Mercedes might have blown a huge electric sports car lead, and its new electric van gets less than 161 km of range. But today Mercedes revealed a bit more in the works, with electric versions of the S-Class, E-Class, GLA, GLB, GLE, and GLS as well.
The S-Class version, called the EQS, will get an SUV as well, as will the E-Class electric called the EQE. The other two of the six new fully-electric cars will be the GLA version, called the EQA, and the GLB one, called, you guessed it, EQB. This is all in addition to the previously announced EQC. (If all the nomenclature is confusing to you, try to think of it in terms of size, as Mercedes’ line of cars starts at the “smallest” — the A-Class, and then progressively gets bigger in alphabetical order. The prefixes also help, EQ- being its electric line, GL- being its SUV line, SL being its roadsters, etc.)
The new cars will be based on a platform Mercedes says it will introduce next year. It also gave some numbers:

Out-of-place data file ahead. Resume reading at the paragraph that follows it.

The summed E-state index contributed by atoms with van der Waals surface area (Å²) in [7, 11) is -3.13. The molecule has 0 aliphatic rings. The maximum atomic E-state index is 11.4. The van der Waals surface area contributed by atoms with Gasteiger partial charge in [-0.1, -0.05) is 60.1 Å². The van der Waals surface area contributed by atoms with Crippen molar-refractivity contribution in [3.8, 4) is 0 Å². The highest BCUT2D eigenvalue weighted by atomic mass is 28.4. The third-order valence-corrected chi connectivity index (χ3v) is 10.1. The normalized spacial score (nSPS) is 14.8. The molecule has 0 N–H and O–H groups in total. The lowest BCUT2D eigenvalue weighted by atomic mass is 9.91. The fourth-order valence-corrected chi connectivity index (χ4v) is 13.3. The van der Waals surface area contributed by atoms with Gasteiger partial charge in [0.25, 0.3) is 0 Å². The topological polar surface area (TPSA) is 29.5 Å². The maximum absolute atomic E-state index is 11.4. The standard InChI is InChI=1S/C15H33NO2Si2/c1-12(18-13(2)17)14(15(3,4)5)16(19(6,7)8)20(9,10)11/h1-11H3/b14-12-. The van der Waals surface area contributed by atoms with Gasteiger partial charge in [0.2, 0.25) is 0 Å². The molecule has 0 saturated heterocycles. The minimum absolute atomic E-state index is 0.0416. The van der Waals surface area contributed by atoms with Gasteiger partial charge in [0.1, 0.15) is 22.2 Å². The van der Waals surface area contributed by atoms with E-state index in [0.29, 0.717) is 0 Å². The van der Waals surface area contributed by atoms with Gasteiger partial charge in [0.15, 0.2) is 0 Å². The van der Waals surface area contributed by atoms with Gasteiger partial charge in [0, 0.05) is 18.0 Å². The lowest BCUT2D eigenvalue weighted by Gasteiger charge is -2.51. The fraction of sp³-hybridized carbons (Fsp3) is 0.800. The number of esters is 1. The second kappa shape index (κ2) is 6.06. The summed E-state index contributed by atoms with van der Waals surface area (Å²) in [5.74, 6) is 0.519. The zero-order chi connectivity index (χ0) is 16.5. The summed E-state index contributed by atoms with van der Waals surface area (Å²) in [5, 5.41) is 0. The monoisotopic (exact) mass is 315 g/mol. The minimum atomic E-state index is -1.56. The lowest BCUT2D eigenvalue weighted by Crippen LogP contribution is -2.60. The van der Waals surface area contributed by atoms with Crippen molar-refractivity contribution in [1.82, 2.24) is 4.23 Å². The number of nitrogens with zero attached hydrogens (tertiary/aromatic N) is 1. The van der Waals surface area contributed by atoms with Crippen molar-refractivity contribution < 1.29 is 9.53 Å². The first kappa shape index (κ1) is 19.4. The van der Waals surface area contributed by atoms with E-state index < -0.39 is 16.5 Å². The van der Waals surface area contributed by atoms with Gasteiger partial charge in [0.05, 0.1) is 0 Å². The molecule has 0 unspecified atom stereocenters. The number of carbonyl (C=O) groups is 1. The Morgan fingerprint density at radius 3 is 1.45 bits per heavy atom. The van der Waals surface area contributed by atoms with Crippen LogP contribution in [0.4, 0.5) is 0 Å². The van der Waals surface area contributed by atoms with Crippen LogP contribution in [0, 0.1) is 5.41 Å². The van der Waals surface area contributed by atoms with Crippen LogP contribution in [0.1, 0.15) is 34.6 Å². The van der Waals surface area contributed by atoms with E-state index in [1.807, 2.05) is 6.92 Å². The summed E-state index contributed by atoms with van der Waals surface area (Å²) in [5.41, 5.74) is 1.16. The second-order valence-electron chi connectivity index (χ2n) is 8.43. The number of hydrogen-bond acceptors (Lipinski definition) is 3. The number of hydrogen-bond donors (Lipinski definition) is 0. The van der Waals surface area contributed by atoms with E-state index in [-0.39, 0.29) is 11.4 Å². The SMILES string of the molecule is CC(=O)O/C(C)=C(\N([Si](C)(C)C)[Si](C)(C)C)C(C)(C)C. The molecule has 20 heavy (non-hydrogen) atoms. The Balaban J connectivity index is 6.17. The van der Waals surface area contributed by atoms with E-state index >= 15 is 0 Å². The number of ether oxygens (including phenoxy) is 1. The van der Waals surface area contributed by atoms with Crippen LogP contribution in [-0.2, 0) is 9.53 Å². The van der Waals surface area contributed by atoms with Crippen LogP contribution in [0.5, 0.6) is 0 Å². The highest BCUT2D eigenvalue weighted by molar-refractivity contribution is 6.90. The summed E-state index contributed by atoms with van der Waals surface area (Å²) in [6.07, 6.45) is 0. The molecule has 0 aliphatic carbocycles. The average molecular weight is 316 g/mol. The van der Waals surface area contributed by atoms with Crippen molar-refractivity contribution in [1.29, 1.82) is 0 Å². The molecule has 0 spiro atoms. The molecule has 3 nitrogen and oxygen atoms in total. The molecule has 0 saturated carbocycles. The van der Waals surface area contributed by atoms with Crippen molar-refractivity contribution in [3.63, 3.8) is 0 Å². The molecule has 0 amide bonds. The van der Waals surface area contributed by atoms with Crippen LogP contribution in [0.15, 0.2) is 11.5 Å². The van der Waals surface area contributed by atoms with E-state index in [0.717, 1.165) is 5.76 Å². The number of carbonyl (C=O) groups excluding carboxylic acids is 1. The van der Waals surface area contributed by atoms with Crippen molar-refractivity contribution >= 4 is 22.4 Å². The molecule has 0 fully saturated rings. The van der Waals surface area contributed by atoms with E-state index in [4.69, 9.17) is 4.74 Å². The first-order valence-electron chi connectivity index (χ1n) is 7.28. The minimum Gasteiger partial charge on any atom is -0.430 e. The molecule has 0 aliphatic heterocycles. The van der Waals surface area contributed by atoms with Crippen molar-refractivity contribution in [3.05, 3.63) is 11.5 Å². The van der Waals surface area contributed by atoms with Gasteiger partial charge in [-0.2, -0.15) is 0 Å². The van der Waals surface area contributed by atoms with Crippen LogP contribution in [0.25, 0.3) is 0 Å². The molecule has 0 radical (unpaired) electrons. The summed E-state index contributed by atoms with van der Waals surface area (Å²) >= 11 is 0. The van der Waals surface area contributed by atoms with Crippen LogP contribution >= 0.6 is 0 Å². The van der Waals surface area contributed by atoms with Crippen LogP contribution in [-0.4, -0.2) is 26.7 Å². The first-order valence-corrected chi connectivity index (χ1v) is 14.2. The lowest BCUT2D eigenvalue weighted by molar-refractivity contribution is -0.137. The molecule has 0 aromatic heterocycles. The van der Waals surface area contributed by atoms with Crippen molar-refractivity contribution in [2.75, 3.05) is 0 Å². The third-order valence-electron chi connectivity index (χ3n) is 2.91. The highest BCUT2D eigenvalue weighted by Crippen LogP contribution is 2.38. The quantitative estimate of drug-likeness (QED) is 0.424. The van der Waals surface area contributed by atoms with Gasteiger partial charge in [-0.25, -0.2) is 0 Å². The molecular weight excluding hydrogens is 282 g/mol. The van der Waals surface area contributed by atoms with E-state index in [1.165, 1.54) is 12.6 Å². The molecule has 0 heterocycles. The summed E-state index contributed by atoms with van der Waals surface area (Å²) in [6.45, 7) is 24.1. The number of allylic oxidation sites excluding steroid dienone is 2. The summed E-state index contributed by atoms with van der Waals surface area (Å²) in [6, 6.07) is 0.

At the same time, the company will continue to electrify the most successful platforms. In addition to the EQC mid-size SUV (EQC 400 4MATIC, combined power consumption: 21.3-20.2 kWh/100 km; weighted CO2 emissions: 0 g/km) and the all-electric EQV people carrier (EQV 300, combined power consumption: 26.4-26.3 kWh/100 km; combined CO2 emissions: 0 g/km)1, customers in the compact car segment can look forward to two all-electric SUVs, the EQA and EQB. Their progressive design identifies them as members of the all-electric product range. Production of the EQA will commence before the end of this year.
Mercedes says that it already tested the EQS over more than a million kilometres, though it’s keeping a lot of other numbers under wraps for now. It did say that it expected the EQS to get up to 692 km of range under WLTP testing standards, though that number will likely dip below 644 km when tested by the EPA.
Mercedes also released photos of the cars in camouflage, along with the following video that shows the cars moving:
Mercedes has a lot of catching up to do, and I’d guess a big part of why they are pushing so hard now is to comply with European emissions regulations. But, regardless, more electric cars are never a bad thing.